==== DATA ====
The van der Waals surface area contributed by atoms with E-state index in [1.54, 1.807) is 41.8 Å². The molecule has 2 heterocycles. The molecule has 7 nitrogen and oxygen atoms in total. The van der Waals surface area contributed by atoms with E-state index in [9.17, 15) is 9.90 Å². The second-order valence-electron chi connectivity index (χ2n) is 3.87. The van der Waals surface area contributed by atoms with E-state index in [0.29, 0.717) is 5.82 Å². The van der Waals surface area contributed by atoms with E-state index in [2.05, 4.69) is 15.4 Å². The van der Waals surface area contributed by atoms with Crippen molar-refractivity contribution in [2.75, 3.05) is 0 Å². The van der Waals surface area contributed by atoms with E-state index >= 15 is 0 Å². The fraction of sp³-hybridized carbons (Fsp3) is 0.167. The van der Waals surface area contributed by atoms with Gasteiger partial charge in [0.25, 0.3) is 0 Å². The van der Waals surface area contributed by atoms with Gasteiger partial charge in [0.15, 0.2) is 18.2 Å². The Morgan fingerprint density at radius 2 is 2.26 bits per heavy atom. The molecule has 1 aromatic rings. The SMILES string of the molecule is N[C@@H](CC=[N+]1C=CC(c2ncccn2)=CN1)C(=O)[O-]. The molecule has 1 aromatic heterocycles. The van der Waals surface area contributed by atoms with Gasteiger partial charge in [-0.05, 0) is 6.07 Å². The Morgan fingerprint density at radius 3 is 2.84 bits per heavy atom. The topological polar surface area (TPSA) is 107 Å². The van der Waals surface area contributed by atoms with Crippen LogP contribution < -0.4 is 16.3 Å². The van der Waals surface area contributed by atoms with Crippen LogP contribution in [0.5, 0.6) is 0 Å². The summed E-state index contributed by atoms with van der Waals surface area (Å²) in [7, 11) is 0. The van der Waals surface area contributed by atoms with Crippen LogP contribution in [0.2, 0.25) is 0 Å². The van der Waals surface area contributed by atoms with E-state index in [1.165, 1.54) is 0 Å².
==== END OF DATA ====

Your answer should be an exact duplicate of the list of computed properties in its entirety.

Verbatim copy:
The van der Waals surface area contributed by atoms with E-state index in [1.54, 1.807) is 41.8 Å². The molecule has 2 heterocycles. The molecule has 7 nitrogen and oxygen atoms in total. The van der Waals surface area contributed by atoms with E-state index in [9.17, 15) is 9.90 Å². The second-order valence-electron chi connectivity index (χ2n) is 3.87. The van der Waals surface area contributed by atoms with E-state index in [0.29, 0.717) is 5.82 Å². The van der Waals surface area contributed by atoms with E-state index in [2.05, 4.69) is 15.4 Å². The van der Waals surface area contributed by atoms with Crippen molar-refractivity contribution in [2.75, 3.05) is 0 Å². The van der Waals surface area contributed by atoms with E-state index >= 15 is 0 Å². The fraction of sp³-hybridized carbons (Fsp3) is 0.167. The van der Waals surface area contributed by atoms with Gasteiger partial charge in [0.25, 0.3) is 0 Å². The van der Waals surface area contributed by atoms with Gasteiger partial charge in [0.15, 0.2) is 18.2 Å². The Morgan fingerprint density at radius 2 is 2.26 bits per heavy atom. The molecule has 1 aromatic rings. The SMILES string of the molecule is N[C@@H](CC=[N+]1C=CC(c2ncccn2)=CN1)C(=O)[O-]. The molecule has 1 aromatic heterocycles. The van der Waals surface area contributed by atoms with Gasteiger partial charge in [-0.05, 0) is 6.07 Å². The Morgan fingerprint density at radius 3 is 2.84 bits per heavy atom. The topological polar surface area (TPSA) is 107 Å². The van der Waals surface area contributed by atoms with Crippen LogP contribution < -0.4 is 16.3 Å². The van der Waals surface area contributed by atoms with Crippen LogP contribution in [0.5, 0.6) is 0 Å². The summed E-state index contributed by atoms with van der Waals surface area (Å²) in [7, 11) is 0. The van der Waals surface area contributed by atoms with Crippen LogP contribution in [0.2, 0.25) is 0 Å². The van der Waals surface area contributed by atoms with E-state index in [1.165, 1.54) is 0 Å².